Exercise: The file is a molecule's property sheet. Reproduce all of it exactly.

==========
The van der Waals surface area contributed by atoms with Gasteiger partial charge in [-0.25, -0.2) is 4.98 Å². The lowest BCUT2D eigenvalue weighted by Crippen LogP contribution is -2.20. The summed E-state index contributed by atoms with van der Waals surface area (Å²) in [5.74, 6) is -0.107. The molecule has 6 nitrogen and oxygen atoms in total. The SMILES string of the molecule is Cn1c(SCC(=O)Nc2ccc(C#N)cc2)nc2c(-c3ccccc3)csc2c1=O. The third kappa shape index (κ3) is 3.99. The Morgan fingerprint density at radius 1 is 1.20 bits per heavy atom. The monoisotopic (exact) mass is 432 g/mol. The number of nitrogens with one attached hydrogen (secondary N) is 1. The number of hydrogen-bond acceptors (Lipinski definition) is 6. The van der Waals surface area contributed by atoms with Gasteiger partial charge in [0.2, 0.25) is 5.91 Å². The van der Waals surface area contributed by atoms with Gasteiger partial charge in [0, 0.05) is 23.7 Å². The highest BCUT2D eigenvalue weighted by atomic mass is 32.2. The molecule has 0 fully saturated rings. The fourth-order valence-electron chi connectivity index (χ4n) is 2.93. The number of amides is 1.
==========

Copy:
The van der Waals surface area contributed by atoms with Gasteiger partial charge in [-0.25, -0.2) is 4.98 Å². The lowest BCUT2D eigenvalue weighted by Crippen LogP contribution is -2.20. The summed E-state index contributed by atoms with van der Waals surface area (Å²) in [5.74, 6) is -0.107. The molecule has 6 nitrogen and oxygen atoms in total. The SMILES string of the molecule is Cn1c(SCC(=O)Nc2ccc(C#N)cc2)nc2c(-c3ccccc3)csc2c1=O. The third kappa shape index (κ3) is 3.99. The Morgan fingerprint density at radius 1 is 1.20 bits per heavy atom. The monoisotopic (exact) mass is 432 g/mol. The number of nitrogens with one attached hydrogen (secondary N) is 1. The number of hydrogen-bond acceptors (Lipinski definition) is 6. The van der Waals surface area contributed by atoms with Gasteiger partial charge in [0.2, 0.25) is 5.91 Å². The van der Waals surface area contributed by atoms with Gasteiger partial charge in [0, 0.05) is 23.7 Å². The highest BCUT2D eigenvalue weighted by atomic mass is 32.2. The molecule has 0 fully saturated rings. The fourth-order valence-electron chi connectivity index (χ4n) is 2.93. The number of amides is 1.